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Market Fresh Produce has made a capital investment in Scott Street Tomato House in Memphis, TN. Scott Street will now become the strategic supply partner for the Midwestern region.

This strategic alliance between the two companies will take this relationship from vendor partner to capital investment partner, allowing both companies to combine resources and improve logistics to more effectively serve their customer base.

Scott Street has been a selected co-packer of the premium Market Fresh brand for over 12 years. It has built a strong reputation for quality produce for customers such as foodservice and retail and along with warehouses, restaurants and other suppliers.

"We are excited for this opportunity to work with Scott Street and thank you everyone for their support of one of the fastest growing produce brands in the industry," Market Fresh said in a press release.

Market Fresh offers commodities such as avocados, peppers, potatoes, onions, sweet potatoes and tomatoes.

RIO RICO, AZ — In a preliminary January interview regarding the impact of Donald Trump on trade relations with Mexico, Lance Jungmeyer noted, “We still don’t know what direction he’ll take.” Jungmeyer is the president of the Fresh Produce Association of the Americas.

Regarding recent reports about entering a 90-day consultation on NAFTA, he said, “We don’t know what direction this will go, and how consumers may react.”Lance-FPAALance Jungmeyer

In a related matter, Jungmeyer said the U.S. government has approved a due-diligence phase on a new refrigeration facility within U.S. Customs and Border Protection facilities at Nogales’ Mariposa port.

Nogales’ produce industry, led by the Nogales U.S. Customs Brokers Association, is paying for the construction of refrigerated warehousing within Mariposa. This will solve a problem of fresh Mexican produce being exposed to ambient temperatures when a load is inspected. Users will pay a fee for the refrigeration service to cover the costs, Jungmeyer said.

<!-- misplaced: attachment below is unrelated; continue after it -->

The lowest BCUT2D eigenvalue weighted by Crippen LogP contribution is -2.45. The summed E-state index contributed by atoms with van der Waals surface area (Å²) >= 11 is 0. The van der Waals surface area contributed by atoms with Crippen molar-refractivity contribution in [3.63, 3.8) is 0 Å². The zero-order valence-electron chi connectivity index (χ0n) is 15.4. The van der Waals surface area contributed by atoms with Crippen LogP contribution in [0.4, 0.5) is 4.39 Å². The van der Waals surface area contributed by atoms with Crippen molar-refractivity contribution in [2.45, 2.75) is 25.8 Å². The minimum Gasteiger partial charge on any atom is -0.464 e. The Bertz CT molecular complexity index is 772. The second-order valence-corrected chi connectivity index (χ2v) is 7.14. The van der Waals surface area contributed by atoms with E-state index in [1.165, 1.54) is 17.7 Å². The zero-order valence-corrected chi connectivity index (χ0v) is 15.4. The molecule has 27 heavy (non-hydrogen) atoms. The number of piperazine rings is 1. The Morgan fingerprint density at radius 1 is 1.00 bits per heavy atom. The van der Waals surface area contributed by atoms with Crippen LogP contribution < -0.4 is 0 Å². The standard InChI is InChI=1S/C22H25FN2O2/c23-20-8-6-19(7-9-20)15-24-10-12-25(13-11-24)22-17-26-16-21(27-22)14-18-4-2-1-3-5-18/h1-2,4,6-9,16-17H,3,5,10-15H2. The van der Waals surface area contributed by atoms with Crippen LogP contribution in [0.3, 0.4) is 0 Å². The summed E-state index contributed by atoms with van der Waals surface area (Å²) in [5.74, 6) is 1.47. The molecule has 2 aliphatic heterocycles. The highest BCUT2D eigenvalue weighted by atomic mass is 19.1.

The study approval “means we can start to price out the construction cost and conduct a true cost-benefit analysis. We are bullish on importing avocados and berries, which respectively have a $2 billion and $1 billion Mexican export value to the U.S. Very small amounts of these items come through Nogales, so we see that as an opportunity to increase the product mix in Nogales.”

Lidl, one of world’s largest retailers, will launch its expansion into the United States ahead of schedule and will open its first 20 U.S. stores in the summer of 2017. The first wave of stores will be located in Virginia, North Carolina and South Carolina. Within one year of opening, Lidl plans to establish up to 100 stores across the East Coast and will create approximately 4,000 new jobs in store over the same

“Thanks to the efficient work of our team, we are excited to announce that Lidl will open its first stores in the United States ahead of schedule," Brendan Proctor, president and chief executive officer of Lidl U.S., said in a press release. "We are thrilled to introduce residents across the East Coast to a unique shopping experience.”

Lidl first established its U.S. headquarters in Arlington Country, VA, in June 2015. Since then, it has announced regional headquarters and distribution centers in Spotsylvania County, VA; Alamance County, NC, and Cecil County, MD.

“Grocery shopping involves too much compromise," Proctor said in the release. "Customers are being forced to choose between quality, price and convenience, and this is a compromise they shouldn’t have to make. At Lidl, we are committed to delivering outstanding quality goods to our customers at market leading prices. We are carefully curating our selection to ensure every choice in our stores is a great choice for our customers.”